Securing the Towers for the Gordie Howe International Bridge


 

 

The towers for the Gordie Howe International Bridge continue to reach new heights and it’s the work done at ground level that has allowed the tower construction to progress. 

This summer marked the completion of the final piece of the foundation for the towers in both Canada and the United States with a process known as post-tension work for the tie-beams that connect the tower legs. 

Post tensioning is a technique used on large infrastructure projects to reinforce concrete and other material with high strength steel bars or a bundle of strands known as tendons. Post-tensioning tendons are high strength steel cables or strands inside plastic ducts or sleeves that significantly help reduce the structures weight and foundation load. 

Frank Raji, the Director of Construction for Windsor-Detroit Bridge Authority, says the work is critical to the design and functionality of the bridge. 

“The completion of the post-tension work not only allows tower construction to proceed as part of the design plan, it supports the towers built on land with a clear span over the Detroit River,” says Raji.

As part of the post-tension work, 31 steel strands are used in each of the tendons in the tower footings. There are 21 tendons in the footings for the Canadian towers and 25 tendons in the footings for the towers in the US. That means a total of 1,426 steel strands are used to connect the tower footings.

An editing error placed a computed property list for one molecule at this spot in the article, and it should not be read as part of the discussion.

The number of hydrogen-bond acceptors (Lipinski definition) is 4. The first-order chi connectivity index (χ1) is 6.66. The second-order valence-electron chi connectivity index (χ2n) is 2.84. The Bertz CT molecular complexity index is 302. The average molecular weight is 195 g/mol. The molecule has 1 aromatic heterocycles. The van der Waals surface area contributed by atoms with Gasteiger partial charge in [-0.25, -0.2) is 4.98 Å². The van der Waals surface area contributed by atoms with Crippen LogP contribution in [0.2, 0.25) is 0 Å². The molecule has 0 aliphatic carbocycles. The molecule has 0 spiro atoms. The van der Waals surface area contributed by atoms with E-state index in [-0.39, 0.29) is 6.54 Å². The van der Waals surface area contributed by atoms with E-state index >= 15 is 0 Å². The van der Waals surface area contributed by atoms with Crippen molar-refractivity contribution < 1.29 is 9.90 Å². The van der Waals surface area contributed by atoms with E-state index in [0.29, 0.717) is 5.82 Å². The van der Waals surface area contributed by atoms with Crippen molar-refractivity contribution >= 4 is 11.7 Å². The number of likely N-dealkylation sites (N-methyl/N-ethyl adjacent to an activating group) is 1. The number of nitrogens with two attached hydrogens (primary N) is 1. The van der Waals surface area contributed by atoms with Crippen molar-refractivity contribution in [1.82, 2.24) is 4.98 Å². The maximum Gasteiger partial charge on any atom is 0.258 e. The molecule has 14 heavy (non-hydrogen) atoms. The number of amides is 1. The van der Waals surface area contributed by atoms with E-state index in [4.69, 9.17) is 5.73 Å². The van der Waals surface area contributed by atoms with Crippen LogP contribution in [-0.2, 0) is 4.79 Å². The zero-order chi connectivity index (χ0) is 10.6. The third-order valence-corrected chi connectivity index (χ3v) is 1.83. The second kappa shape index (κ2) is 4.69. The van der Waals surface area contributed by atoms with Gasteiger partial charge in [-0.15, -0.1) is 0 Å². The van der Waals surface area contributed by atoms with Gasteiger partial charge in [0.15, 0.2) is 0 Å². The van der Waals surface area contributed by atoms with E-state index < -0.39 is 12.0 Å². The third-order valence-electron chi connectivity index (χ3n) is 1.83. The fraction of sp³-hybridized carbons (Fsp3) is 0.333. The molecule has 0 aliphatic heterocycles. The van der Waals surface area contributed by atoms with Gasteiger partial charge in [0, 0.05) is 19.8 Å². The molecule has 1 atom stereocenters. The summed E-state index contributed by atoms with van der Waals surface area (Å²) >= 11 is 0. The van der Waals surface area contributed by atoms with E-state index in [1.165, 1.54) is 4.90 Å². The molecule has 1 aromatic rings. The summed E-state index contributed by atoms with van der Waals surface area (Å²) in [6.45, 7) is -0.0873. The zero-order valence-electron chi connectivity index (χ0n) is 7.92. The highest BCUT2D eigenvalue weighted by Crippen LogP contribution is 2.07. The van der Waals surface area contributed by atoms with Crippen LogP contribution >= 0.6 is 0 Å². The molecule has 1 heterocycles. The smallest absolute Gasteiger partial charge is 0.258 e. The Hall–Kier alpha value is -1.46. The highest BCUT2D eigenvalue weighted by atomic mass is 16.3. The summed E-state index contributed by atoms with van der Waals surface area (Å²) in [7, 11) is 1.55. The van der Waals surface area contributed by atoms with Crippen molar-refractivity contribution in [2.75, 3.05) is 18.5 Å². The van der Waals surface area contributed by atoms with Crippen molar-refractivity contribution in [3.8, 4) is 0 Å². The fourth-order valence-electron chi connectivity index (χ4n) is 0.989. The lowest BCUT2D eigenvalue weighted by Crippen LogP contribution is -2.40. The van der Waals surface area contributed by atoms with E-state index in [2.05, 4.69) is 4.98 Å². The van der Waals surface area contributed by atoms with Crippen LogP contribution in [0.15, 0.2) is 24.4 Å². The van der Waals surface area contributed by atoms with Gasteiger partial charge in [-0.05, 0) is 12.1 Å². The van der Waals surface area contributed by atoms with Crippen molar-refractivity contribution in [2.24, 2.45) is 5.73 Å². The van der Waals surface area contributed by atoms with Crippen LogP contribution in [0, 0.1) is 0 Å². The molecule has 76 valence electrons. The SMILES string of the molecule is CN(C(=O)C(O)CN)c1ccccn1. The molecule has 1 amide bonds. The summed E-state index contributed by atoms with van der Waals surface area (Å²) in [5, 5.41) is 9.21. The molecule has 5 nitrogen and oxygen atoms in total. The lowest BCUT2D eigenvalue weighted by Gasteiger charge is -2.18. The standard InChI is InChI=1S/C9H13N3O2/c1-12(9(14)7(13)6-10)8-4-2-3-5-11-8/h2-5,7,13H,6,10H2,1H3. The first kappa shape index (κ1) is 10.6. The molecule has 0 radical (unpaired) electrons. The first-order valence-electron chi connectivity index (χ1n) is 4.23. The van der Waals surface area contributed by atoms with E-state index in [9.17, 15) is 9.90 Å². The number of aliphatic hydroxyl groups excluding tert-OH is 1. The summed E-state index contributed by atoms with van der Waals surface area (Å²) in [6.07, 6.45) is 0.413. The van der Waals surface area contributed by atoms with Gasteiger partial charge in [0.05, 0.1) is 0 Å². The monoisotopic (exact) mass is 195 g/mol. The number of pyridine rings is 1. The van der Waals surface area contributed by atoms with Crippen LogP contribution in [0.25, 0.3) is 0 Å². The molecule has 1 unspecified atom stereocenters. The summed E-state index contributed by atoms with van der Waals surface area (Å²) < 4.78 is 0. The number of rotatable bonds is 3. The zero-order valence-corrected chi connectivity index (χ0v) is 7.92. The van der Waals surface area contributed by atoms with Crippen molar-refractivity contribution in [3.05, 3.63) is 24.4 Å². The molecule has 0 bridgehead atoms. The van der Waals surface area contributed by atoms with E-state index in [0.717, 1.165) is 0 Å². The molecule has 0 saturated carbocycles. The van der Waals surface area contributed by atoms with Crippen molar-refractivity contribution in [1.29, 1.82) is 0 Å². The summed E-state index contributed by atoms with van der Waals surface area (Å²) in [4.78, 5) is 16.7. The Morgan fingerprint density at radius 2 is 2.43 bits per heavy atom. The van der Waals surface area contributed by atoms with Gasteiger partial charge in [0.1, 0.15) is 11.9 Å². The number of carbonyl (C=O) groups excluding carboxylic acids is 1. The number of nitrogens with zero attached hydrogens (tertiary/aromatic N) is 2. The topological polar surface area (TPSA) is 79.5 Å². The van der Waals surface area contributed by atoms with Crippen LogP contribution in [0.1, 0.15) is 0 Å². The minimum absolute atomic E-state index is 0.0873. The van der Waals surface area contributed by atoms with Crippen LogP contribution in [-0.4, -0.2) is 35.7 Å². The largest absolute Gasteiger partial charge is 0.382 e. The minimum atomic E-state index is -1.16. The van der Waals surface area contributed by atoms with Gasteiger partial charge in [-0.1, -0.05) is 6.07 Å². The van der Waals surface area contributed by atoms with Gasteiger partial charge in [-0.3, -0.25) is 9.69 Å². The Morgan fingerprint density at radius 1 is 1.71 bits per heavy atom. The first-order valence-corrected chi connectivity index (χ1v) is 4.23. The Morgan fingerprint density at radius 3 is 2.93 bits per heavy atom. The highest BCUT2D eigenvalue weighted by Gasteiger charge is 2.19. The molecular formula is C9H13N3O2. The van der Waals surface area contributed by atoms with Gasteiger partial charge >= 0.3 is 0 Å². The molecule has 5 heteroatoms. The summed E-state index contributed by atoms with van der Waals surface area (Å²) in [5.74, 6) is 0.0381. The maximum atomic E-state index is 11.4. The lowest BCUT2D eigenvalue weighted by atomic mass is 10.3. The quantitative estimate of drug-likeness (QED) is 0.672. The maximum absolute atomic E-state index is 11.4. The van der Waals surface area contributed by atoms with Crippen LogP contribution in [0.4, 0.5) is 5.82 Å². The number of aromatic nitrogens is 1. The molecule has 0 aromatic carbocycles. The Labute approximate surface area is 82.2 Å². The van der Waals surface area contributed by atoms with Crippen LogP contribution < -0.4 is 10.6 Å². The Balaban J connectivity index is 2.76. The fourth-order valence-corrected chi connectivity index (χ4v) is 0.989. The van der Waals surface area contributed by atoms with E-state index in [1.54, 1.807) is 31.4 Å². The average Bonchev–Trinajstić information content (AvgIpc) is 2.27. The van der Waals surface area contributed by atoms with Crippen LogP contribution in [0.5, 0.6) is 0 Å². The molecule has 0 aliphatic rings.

Each strand is 72 metres/236 feet in length and each metre or foot of the steel strand weighs 1.1 kilograms/2.2 pounds. In total, the weight of the strands in the bridge footings are 112,939 kilograms/248,988 pounds. 

Workers used a multi-strand stressing jack, strand pushers and a grouting plant to complete the work and ensure the final force of the tendons met the design requirements. 

“The cables pull the footings together, so they work as one and handle the tower loads and eventually the road deck,” adds Raji.

As part of the foundation work, six shafts were drilled into the bedrock for each tower leg to a depth of 36 metres/118 feet. That is the equivalent of a 10-storey building. 

Once completed, the towers for the Gordie Howe International Bridge will stand at 220 metres/722 feet on each side of the Detroit River with the longest main span of any cable-stayed bridge in North America at 853 metres/0.53 miles.

 

 


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